Did TSM lose to Cloud 9 in Pick and Ban phase?
TSM vs Cloud 9 has become a staple matchup of heavyweights in the North American scene since Cloud 9’s promotion into the LCS, featuring true curveball picks like Teemo and being the final of the league over the past four splits. In the Season 5 Summer Split, TSM unseated Cloud 9 as champions for the first time since their promotion. However, despite the significant roster change Cloud 9 made in the offseason, trading mid laner Hai for European solo queue star Incarnati0n, in their first matchup of the season, Cloud 9 was able to replicate their former success and once again beat TSM. This article will examine the impact that the draft phase had upon the match.
The bans in this game were fairly standard. C9 began by banning out Leblanc, a Bjergsen staple champion. This represents a fairly expected ban, as Bjergsen has proven himself to be more than proficient on Leblanc as a champion, and has solo killed other laners in the past with it fairly easily. As C9 picked a siege composition featuring a Kog’Maw mid lane, this ban makes even more sense as Leblanc has extreme lane and kill pressure on the squishy Kog, and can abuse this throughout the laning phase.
TSM responded by banning Alistar. This doesn’t give away much, as LemonNation is not especially known for his Alistar play, though he has been practicing it a large amount in solo queue. Alistar has proven to be a strong pick, and this was strongly supported by picks in the LCK and EULCS in the beginning of their seasons. If TSM went into the game hoping to pick the Urgot, Alistar may have presented a bit of an issue in lane for it, as his heal can negate some of the poke that Urgot deals onto the opposing AD Carry, but this is likely simply to take away a strong pick from C9.
The rest of the bans seem to follow the pattern of taking away the strongest picks available in the meta currently, with C9 taking away the Hecarim and Kalista picks, two champions Dyrus and WildTurtle have proven their strength on, and TSM banning the Sejuani and Ashe picks away from Meteos and Sneaky respectively.
Cloud 9 begins the pick phase by taking Rumble for Balls. Rumble has become Balls’ signature throughout his time in the LCS, with him having a 16-0 record in the LCS with the champion going into this game. This pick gives Cloud 9 a number of important factors. For one, it takes away a champion that Dyrus has shown his effectiveness on. However, it also gives Cloud 9 powerful zone control in teamfights, strong objective control, and a significant damage source in the top lane. This pick gives Balls his most comfortable, and widely regarded best, champion, and allows Cloud 9 the zone control to win teamfights in small chokes later in the game. It also presents a pick that shows very little about the potential composition that they will be building, as it gives Cloud 9 the option to run an AD mid laner and still bring AP damage, and fits into almost any composition that Cloud 9 might want to build. Rumble has very few bad matchups in lane and can therefore be picked freely without Cloud 9 having too much of a worry upon it being countered in lane. The negative to Cloud 9 taking this pick is the lack of tank that will be run from the top lane. While this presents a downside to the pick, it can be worked around by bringing a long range kite composition, or a composition that does not require too much peel to be effective.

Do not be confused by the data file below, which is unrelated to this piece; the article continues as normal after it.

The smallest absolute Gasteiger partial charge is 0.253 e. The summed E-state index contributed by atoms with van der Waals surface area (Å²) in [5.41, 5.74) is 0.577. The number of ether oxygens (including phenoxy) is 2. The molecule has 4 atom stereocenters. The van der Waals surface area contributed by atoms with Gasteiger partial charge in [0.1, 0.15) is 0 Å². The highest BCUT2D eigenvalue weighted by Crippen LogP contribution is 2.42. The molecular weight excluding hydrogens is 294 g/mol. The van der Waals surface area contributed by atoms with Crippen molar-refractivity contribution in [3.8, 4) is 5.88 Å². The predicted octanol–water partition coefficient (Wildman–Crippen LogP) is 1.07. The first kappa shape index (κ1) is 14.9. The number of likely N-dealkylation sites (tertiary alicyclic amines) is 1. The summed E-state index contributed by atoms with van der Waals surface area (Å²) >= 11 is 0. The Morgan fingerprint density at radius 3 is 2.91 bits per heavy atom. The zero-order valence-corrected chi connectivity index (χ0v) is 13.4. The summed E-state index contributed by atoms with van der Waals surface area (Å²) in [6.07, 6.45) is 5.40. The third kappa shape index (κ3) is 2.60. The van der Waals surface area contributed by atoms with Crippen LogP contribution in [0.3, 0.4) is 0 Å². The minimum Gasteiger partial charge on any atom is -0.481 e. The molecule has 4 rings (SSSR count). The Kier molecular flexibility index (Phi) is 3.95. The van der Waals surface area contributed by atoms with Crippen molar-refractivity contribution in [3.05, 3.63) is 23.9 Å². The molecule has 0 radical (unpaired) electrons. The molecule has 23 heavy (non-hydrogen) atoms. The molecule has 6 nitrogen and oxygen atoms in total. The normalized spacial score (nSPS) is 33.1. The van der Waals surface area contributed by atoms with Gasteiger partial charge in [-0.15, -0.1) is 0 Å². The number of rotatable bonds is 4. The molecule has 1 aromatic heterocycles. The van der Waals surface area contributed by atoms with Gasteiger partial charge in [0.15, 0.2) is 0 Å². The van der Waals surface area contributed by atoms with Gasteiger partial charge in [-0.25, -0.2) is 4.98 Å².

In response, TSM picks Urgot and Thresh. These are the two picks that I feel lost TSM the pick ban phase. Urgot can act as a flex pick for TSM, allowing them strategic diversity if they choose to take it to the middle lane, and revealing less about their composition than a non-flex pick would have. While Urgot is a strong champion, who wins most matchups in the bottom lane, deals lots of long range poke damage, and can get tanky into the late game whilst still providing damage, and Thresh is the support who is the jack of all trades of utility, disengage and pick potential, neither of these picks should have been prioritized by TSM. The Urgot pick for one, was already effectively put into danger by the Rumble pick. This is due to Urgot’s low mobility, and the fact that one good Rumble ultimate would effectively decimate Urgot, and remove him from the fight. Couple this with the fact that Urgot’s ultimate will likely put him close to Rumble, where he can use his Flamespitter to further cut through his health bar. Because of Urgot’s low waveclear and low range, the Urgot pick also pigeon holes TSM into laning 2v2, something that TSM did not do when they had their success in the Spring Split Playoffs. The Urgot is also being picked into a situation in which Sneaky has picks that can be used effectively against it. With Sivir being able to spell shield some of the poke that Urgot can bring out or Jinx having the option to outrange the Urgot poke and farm effectively, Sneaky wasn’t lacking in responses to this pick. Finally, Urgot brings relatively lower damage in comparison to other AD Carry champions. Because of TSM running only two main damage sources, with Viktor and Urgot, they suffered from a lack of damage in teamfights. I would have prefered to have seen a Sivir pick from WildTurtle here, as it is a champion that he has proven to be very good on, would have done fine against Urgot had Cloud 9 decided to pick it, and would have left the option open for TSM to 2v1 if they wished.